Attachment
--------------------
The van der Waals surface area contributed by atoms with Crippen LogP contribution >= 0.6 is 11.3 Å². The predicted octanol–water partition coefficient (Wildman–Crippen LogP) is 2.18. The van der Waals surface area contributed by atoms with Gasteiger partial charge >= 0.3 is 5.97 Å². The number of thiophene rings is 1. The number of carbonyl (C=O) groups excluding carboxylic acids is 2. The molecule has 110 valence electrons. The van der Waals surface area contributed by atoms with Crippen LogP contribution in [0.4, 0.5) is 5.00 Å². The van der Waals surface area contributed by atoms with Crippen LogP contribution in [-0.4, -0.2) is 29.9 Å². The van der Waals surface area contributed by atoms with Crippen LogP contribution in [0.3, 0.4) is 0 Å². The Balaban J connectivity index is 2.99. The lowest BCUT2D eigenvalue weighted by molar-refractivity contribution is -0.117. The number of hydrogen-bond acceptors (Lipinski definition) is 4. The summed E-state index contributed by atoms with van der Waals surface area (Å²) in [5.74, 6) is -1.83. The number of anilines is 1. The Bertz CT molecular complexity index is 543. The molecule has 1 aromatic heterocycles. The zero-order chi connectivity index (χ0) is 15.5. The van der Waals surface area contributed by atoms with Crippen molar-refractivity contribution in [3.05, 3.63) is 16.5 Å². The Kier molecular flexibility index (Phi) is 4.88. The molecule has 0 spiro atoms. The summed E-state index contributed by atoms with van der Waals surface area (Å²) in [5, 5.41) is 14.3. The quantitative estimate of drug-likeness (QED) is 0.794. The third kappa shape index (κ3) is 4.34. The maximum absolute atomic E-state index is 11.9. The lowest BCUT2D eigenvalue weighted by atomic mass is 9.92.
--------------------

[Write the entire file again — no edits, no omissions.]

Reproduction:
The van der Waals surface area contributed by atoms with Crippen LogP contribution >= 0.6 is 11.3 Å². The predicted octanol–water partition coefficient (Wildman–Crippen LogP) is 2.18. The van der Waals surface area contributed by atoms with Gasteiger partial charge >= 0.3 is 5.97 Å². The number of thiophene rings is 1. The number of carbonyl (C=O) groups excluding carboxylic acids is 2. The molecule has 110 valence electrons. The van der Waals surface area contributed by atoms with Crippen LogP contribution in [0.4, 0.5) is 5.00 Å². The van der Waals surface area contributed by atoms with Crippen LogP contribution in [-0.4, -0.2) is 29.9 Å². The van der Waals surface area contributed by atoms with Crippen LogP contribution in [0.3, 0.4) is 0 Å². The Balaban J connectivity index is 2.99. The lowest BCUT2D eigenvalue weighted by molar-refractivity contribution is -0.117. The number of hydrogen-bond acceptors (Lipinski definition) is 4. The summed E-state index contributed by atoms with van der Waals surface area (Å²) in [5.74, 6) is -1.83. The number of anilines is 1. The Bertz CT molecular complexity index is 543. The molecule has 1 aromatic heterocycles. The zero-order chi connectivity index (χ0) is 15.5. The van der Waals surface area contributed by atoms with Crippen molar-refractivity contribution in [3.05, 3.63) is 16.5 Å². The Kier molecular flexibility index (Phi) is 4.88. The molecule has 0 spiro atoms. The summed E-state index contributed by atoms with van der Waals surface area (Å²) in [5, 5.41) is 14.3. The quantitative estimate of drug-likeness (QED) is 0.794. The third kappa shape index (κ3) is 4.34. The maximum absolute atomic E-state index is 11.9. The lowest BCUT2D eigenvalue weighted by atomic mass is 9.92.